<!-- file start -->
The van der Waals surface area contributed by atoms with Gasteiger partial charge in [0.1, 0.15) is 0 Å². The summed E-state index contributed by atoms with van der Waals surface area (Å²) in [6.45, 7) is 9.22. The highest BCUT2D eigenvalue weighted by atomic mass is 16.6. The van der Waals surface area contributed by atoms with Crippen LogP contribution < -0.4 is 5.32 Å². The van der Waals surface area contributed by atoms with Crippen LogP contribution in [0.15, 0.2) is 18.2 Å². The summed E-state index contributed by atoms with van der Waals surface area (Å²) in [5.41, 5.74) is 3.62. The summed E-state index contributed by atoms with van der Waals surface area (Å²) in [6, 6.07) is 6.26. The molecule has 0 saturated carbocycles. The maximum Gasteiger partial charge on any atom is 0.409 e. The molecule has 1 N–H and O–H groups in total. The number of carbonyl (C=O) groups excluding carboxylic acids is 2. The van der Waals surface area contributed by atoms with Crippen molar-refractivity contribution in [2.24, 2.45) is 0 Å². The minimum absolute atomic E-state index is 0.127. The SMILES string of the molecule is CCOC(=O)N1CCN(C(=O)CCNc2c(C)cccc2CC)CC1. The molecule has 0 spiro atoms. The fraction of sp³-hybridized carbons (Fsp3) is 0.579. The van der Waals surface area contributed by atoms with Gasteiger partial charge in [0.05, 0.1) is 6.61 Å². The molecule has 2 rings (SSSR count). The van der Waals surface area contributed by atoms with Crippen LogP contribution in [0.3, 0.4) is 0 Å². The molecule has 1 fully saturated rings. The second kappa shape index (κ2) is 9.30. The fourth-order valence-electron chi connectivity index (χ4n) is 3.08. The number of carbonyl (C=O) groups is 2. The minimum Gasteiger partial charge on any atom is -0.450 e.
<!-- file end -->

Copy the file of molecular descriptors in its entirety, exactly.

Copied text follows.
The van der Waals surface area contributed by atoms with Gasteiger partial charge in [0.1, 0.15) is 0 Å². The summed E-state index contributed by atoms with van der Waals surface area (Å²) in [6.45, 7) is 9.22. The highest BCUT2D eigenvalue weighted by atomic mass is 16.6. The van der Waals surface area contributed by atoms with Crippen LogP contribution < -0.4 is 5.32 Å². The van der Waals surface area contributed by atoms with Crippen LogP contribution in [0.15, 0.2) is 18.2 Å². The summed E-state index contributed by atoms with van der Waals surface area (Å²) in [5.41, 5.74) is 3.62. The summed E-state index contributed by atoms with van der Waals surface area (Å²) in [6, 6.07) is 6.26. The molecule has 0 saturated carbocycles. The maximum Gasteiger partial charge on any atom is 0.409 e. The molecule has 1 N–H and O–H groups in total. The number of carbonyl (C=O) groups excluding carboxylic acids is 2. The van der Waals surface area contributed by atoms with Crippen molar-refractivity contribution in [2.24, 2.45) is 0 Å². The minimum absolute atomic E-state index is 0.127. The SMILES string of the molecule is CCOC(=O)N1CCN(C(=O)CCNc2c(C)cccc2CC)CC1. The molecule has 0 spiro atoms. The fraction of sp³-hybridized carbons (Fsp3) is 0.579. The van der Waals surface area contributed by atoms with Gasteiger partial charge in [0.05, 0.1) is 6.61 Å². The molecule has 2 rings (SSSR count). The van der Waals surface area contributed by atoms with Crippen LogP contribution in [0.3, 0.4) is 0 Å². The molecule has 1 fully saturated rings. The second kappa shape index (κ2) is 9.30. The fourth-order valence-electron chi connectivity index (χ4n) is 3.08. The number of carbonyl (C=O) groups is 2. The minimum Gasteiger partial charge on any atom is -0.450 e.